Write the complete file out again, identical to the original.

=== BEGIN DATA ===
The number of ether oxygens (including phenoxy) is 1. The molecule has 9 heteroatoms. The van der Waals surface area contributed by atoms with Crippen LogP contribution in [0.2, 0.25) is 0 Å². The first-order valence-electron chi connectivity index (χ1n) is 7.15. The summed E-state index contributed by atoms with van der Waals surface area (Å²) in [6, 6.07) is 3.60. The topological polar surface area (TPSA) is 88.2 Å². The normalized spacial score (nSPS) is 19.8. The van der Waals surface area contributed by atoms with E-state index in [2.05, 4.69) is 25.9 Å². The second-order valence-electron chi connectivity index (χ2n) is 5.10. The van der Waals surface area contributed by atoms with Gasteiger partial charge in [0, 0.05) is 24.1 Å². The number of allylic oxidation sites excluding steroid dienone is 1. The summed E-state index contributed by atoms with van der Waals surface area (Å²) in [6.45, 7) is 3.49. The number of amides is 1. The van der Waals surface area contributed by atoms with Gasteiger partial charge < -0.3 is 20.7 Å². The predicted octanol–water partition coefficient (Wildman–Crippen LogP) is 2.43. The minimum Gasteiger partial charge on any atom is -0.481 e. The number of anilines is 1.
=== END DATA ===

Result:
The number of ether oxygens (including phenoxy) is 1. The molecule has 9 heteroatoms. The van der Waals surface area contributed by atoms with Crippen LogP contribution in [0.2, 0.25) is 0 Å². The first-order valence-electron chi connectivity index (χ1n) is 7.15. The summed E-state index contributed by atoms with van der Waals surface area (Å²) in [6, 6.07) is 3.60. The topological polar surface area (TPSA) is 88.2 Å². The normalized spacial score (nSPS) is 19.8. The van der Waals surface area contributed by atoms with E-state index in [2.05, 4.69) is 25.9 Å². The second-order valence-electron chi connectivity index (χ2n) is 5.10. The van der Waals surface area contributed by atoms with Gasteiger partial charge in [0, 0.05) is 24.1 Å². The number of allylic oxidation sites excluding steroid dienone is 1. The summed E-state index contributed by atoms with van der Waals surface area (Å²) in [6.45, 7) is 3.49. The number of amides is 1. The van der Waals surface area contributed by atoms with Gasteiger partial charge < -0.3 is 20.7 Å². The predicted octanol–water partition coefficient (Wildman–Crippen LogP) is 2.43. The minimum Gasteiger partial charge on any atom is -0.481 e. The number of anilines is 1.